Friday, 29 January 2016

Circular entrance inserts

We have been quite successful in retrofitting half brick-sized entrance inserts in brick walls, either by removing a header from a solid wall (here), or cutting an entrance in a cavity wall (here). We here present an idea more suited for inserting in a rendered cavity wall comprising building blocks.

by Dick

The mould is made out of a 50mm piece of a pipe 102.5mm
internal diameter. The entrance formers are 3D printed.
Builders are accustomed to making circular holes in walls to fit such things as ventilation grills and extractor fans. So this idea may be preferred by some builders, even in brick outer walls.

Michael Osborne did something similar here.

We have used the same 3D-printed former that we used for the half brick entrances, but this time we made a mould out of a piece of 4 inch pipe.

The internal box could either be embedded in the inner wall or inside the inner wall, typically in a roof space, accessed via a pipe.

Although we have not used this idea on a real project yet, we thought it worth sharing.

Computer generated pictures below:

Outside view of insert

In this case, the nest box (back removed) is inside the roof-space  .
Alternatively the nestbox could be embedded in the inner wall, spanning the cavity.
#inserts
#Cambridge

Thursday, 28 January 2016

Swifts and traditional nest sites in Anglican churches

This is an appeal for records of Swifts nesting in churches in Oxfordshire, Berkshire and Buckinghamshire

by Chris Mason

St Nicholas, Islip, one of the many Oxfordshire churches
which formerly had nesting Swifts
50 years ago most of our local parish churches had nesting Swifts.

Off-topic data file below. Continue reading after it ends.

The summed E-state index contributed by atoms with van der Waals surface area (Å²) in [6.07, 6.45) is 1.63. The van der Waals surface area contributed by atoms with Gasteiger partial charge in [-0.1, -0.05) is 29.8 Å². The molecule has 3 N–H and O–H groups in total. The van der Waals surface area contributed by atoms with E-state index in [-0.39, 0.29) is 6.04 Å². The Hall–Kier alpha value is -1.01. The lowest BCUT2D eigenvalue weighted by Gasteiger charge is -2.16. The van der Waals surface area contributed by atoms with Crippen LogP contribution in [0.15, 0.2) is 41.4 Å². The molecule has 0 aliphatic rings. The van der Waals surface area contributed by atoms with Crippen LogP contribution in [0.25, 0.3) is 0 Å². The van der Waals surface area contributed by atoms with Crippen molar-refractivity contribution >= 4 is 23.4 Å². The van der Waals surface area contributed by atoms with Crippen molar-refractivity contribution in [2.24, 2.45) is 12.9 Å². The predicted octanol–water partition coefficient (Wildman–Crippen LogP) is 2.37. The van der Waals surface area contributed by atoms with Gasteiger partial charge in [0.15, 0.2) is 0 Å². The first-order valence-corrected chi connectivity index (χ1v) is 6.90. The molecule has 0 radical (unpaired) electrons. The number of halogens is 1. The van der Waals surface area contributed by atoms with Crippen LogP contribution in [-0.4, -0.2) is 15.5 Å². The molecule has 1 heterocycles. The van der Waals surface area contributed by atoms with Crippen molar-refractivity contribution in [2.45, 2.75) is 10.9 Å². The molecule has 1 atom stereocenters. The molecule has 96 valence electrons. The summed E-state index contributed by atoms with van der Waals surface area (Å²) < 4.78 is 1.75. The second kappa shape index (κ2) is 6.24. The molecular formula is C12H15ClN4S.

Now in my part of the country (North Oxfordshire) I reckon it’s roughly one church in seven, and even those will eventually disappear as essential repairs and maintenance work are carried out; or rather they would have disappeared. But this is now much less likely as a result of an agreement reached with representatives of the Oxford Diocese (Berks, Bucks and Oxon).

Holy Trinity, Shenington,
where Swifts still nest under the eaves
The agreement is that if planned repairs will affect traditional nest sites, the sites will be left intact if possible, and if that can’t be done efforts will be made to create alternatives.
Also in appropriate cases the Diocese will look
favourably at proposals to include Swifts bricks when major renovations are being undertaken, and at the idea of nest boxes behind louvred windows.

Major renovations are already planned for the church in Cropredy (below left) where Swifts still nest in a wall of the tower and we expect the church will benefit from the new agreement. Swifts have also nested for many years at the church in Kidlington (below right). We hope the same will apply when the roof there is eventually repaired.

St Mary the Virgin, Copredy (left) and St Mary's, Kidlington (right)
However all this is dependent on one thing – knowing which churches in these counties are being used by Swifts.  At present I only have information about parts of Oxfordshire.

So this is a plea to anyone visiting or watching in any of these counties to note and report any Swift activity around Anglican churches; also if anyone already knows of a church in these counties which has recently had nesting Swifts please would they report as below:

Any reports for Berkshire please inform Jan Stannard
Any reports for Oxfordshire please inform me: Chris Mason
Any reports for Bucks please inform me for the time being. At present there is no one in the Swifts Local Network based in Bucks. I am working on that.

Parties of Swifts wheeling and screaming around village church towers and steeples are one of the glorious sights and sounds of an English summer. I hope we can keep it that way.